Meanwhile, the WIV denies the allegations, and challenged its accusers to produce the names of its researchers who were COVID-19 vectors. Chan’s “alarming detail” is therefore both unsubstantiated and dependent upon the existence of a coverup at the WIV.

Weighing the evidence

| New evidence that the virus originated at the Wuhan wet market New York Times 22722 didnt make Chan any less confident in her theory | MR Online

New evidence that the virus originated at the Wuhan wet market (New York Times, 2/27/22) didn’t make Chan any less confident in her theory.

The final stage of Chan’s argument is identifying deficiencies in the zoonotic spillover theory. She maintains that Chinese investigators, believing early on that the outbreak had begun at a central market, had collected data in a biased manner that likely missed cases unlinked to the market.

She links to a letter to the editor in the Journal of the Royal Statistical Society (3/20/24) that criticized one of the major market-origin papers (Woroby et al, 2021) on the grounds that it suffered from a large degree of location bias. Consistent with Chan’s habit of ignoring arguments contrary to her thesis, she fails to mention the rebuttal produced by one of the paper’s authors, alongside another researcher.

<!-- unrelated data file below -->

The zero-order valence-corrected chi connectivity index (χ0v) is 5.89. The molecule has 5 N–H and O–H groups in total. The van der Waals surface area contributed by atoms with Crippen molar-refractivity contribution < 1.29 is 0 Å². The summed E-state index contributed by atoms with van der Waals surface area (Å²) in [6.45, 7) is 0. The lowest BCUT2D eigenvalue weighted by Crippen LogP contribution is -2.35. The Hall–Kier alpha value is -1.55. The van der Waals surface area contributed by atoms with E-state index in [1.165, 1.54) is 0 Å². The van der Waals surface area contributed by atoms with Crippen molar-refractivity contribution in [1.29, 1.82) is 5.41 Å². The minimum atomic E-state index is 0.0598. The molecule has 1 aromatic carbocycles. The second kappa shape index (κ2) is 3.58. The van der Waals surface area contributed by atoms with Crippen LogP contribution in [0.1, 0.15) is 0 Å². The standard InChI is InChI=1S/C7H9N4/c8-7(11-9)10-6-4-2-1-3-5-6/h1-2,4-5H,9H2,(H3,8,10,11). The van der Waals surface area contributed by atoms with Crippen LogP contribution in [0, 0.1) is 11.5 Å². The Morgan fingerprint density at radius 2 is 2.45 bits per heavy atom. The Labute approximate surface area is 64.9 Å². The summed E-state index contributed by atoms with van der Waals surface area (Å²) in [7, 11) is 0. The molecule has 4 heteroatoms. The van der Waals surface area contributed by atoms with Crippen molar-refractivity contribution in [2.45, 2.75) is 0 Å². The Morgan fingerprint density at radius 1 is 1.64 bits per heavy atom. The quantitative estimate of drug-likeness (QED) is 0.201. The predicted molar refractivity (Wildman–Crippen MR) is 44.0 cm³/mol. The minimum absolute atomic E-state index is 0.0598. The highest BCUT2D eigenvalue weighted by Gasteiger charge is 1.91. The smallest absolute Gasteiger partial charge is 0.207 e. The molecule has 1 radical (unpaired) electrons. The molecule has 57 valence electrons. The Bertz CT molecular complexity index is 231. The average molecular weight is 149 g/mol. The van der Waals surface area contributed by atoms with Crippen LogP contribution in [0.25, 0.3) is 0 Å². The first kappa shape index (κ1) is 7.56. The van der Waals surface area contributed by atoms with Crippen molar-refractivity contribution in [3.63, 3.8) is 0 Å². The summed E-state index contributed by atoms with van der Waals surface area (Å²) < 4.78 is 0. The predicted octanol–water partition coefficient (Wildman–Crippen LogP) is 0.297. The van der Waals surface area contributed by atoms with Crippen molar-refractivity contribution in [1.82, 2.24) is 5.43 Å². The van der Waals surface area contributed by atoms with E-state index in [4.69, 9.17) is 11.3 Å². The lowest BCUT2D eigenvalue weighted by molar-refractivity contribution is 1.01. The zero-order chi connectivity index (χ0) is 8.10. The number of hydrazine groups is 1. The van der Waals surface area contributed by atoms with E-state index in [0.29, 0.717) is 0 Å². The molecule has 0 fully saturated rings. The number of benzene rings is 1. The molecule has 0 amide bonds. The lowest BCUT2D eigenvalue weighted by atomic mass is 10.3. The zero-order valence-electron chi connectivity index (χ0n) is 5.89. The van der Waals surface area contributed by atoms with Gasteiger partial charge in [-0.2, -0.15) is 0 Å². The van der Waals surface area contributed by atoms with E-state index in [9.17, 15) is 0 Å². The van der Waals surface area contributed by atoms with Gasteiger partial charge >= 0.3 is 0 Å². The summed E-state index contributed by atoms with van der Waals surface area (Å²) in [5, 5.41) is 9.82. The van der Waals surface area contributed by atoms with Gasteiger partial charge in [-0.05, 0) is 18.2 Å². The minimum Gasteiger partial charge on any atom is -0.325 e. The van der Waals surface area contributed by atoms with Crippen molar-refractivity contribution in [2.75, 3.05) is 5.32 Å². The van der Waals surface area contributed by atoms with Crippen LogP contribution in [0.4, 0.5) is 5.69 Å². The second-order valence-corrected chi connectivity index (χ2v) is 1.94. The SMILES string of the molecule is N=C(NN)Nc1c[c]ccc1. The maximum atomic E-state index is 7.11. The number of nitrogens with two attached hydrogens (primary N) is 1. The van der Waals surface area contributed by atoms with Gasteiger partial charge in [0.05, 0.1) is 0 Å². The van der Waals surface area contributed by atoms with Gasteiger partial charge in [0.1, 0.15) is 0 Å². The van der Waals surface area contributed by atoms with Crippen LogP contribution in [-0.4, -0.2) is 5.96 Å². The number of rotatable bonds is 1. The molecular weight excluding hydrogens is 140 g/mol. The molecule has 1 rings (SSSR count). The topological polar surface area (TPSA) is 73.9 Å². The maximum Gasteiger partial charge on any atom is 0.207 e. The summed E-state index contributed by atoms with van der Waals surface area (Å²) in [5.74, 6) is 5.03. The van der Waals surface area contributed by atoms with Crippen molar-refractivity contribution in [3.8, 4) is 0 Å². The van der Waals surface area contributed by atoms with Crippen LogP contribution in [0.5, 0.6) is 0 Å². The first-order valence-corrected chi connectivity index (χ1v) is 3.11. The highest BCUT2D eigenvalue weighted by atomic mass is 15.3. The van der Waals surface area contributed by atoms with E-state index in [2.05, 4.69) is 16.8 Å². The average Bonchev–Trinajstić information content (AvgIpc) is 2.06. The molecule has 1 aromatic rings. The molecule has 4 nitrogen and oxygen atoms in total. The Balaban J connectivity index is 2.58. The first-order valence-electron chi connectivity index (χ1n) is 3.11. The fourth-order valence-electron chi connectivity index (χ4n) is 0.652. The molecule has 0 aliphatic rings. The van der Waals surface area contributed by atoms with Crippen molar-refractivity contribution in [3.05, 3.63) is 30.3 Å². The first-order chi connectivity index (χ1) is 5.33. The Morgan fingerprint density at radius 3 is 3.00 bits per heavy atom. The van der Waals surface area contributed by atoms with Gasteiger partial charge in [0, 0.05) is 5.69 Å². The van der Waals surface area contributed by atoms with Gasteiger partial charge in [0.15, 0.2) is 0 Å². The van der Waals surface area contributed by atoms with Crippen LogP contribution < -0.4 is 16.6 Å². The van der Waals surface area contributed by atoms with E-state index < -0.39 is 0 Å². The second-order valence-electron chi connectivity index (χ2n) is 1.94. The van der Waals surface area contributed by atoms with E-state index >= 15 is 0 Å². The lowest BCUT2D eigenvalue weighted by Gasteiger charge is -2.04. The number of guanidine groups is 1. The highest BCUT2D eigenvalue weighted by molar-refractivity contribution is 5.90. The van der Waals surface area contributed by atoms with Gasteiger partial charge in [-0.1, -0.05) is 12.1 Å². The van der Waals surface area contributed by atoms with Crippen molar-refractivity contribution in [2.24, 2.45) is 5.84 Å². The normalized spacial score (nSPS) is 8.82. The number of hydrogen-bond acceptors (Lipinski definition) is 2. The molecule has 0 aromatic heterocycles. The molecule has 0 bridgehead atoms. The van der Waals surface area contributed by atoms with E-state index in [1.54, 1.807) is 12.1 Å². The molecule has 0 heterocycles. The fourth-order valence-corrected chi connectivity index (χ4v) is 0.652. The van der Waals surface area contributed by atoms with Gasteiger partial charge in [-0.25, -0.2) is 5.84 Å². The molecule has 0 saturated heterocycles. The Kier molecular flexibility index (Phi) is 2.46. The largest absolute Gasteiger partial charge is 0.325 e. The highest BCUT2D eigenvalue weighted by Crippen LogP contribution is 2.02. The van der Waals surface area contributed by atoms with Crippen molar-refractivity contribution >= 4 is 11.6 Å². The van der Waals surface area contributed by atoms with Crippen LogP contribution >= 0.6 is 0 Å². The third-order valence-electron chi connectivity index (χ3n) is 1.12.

It’s true that the evidence on the spillover side is currently incomplete; however, this isn’t necessarily damning. It took over a year to identify the intermediary hosts of MERS; we still haven’t found the one suspected to exist for HCOV-HKU1, first described in 2004; and finding the natural reservoir from which SARS stemmed was a decade-long endeavor (Scientific American, 6/1/20).

Still, the circumstantial evidence present for zoonotic spillover is strong. Early COVID-19 cases, as well as excess deaths from pneumonia—a metric far less likely to suffer from the potential bias Chan mentions—cluster around the Huannan wet market, not the WIV. Multiple distinct lineages of SARS-CoV-2 were also associated with the wet market, as would be expected if it were in fact the origination point.